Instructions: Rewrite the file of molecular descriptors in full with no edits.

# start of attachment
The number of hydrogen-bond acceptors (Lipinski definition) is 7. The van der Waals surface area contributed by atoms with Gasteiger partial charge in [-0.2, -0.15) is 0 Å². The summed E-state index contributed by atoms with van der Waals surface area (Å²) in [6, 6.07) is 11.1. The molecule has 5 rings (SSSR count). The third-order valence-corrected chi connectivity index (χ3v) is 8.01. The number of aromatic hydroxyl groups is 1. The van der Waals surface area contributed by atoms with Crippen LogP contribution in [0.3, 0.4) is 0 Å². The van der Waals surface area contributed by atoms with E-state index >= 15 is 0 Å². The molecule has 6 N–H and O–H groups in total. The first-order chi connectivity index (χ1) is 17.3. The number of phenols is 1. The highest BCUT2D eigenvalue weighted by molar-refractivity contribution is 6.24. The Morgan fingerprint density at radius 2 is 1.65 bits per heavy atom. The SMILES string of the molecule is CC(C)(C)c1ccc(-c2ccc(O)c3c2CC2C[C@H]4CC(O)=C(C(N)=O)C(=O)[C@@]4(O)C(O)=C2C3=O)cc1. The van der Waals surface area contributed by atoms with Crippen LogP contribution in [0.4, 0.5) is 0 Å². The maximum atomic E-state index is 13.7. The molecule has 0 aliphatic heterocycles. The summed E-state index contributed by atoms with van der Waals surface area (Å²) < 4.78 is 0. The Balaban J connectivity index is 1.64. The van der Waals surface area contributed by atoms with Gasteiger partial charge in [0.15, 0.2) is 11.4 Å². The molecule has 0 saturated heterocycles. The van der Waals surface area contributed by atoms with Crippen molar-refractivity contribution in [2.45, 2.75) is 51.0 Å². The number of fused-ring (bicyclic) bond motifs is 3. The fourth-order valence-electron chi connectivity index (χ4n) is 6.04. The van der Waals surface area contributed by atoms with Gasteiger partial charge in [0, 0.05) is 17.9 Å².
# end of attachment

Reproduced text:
The number of hydrogen-bond acceptors (Lipinski definition) is 7. The van der Waals surface area contributed by atoms with Gasteiger partial charge in [-0.2, -0.15) is 0 Å². The summed E-state index contributed by atoms with van der Waals surface area (Å²) in [6, 6.07) is 11.1. The molecule has 5 rings (SSSR count). The third-order valence-corrected chi connectivity index (χ3v) is 8.01. The number of aromatic hydroxyl groups is 1. The van der Waals surface area contributed by atoms with Crippen LogP contribution in [0.3, 0.4) is 0 Å². The van der Waals surface area contributed by atoms with E-state index >= 15 is 0 Å². The molecule has 6 N–H and O–H groups in total. The first-order chi connectivity index (χ1) is 17.3. The number of phenols is 1. The highest BCUT2D eigenvalue weighted by molar-refractivity contribution is 6.24. The Morgan fingerprint density at radius 2 is 1.65 bits per heavy atom. The SMILES string of the molecule is CC(C)(C)c1ccc(-c2ccc(O)c3c2CC2C[C@H]4CC(O)=C(C(N)=O)C(=O)[C@@]4(O)C(O)=C2C3=O)cc1. The van der Waals surface area contributed by atoms with Crippen LogP contribution in [0.4, 0.5) is 0 Å². The maximum atomic E-state index is 13.7. The molecule has 0 aliphatic heterocycles. The summed E-state index contributed by atoms with van der Waals surface area (Å²) < 4.78 is 0. The Balaban J connectivity index is 1.64. The van der Waals surface area contributed by atoms with Gasteiger partial charge in [0.15, 0.2) is 11.4 Å². The molecule has 0 saturated heterocycles. The van der Waals surface area contributed by atoms with Crippen molar-refractivity contribution in [2.45, 2.75) is 51.0 Å². The number of fused-ring (bicyclic) bond motifs is 3. The fourth-order valence-electron chi connectivity index (χ4n) is 6.04. The van der Waals surface area contributed by atoms with Gasteiger partial charge in [0, 0.05) is 17.9 Å².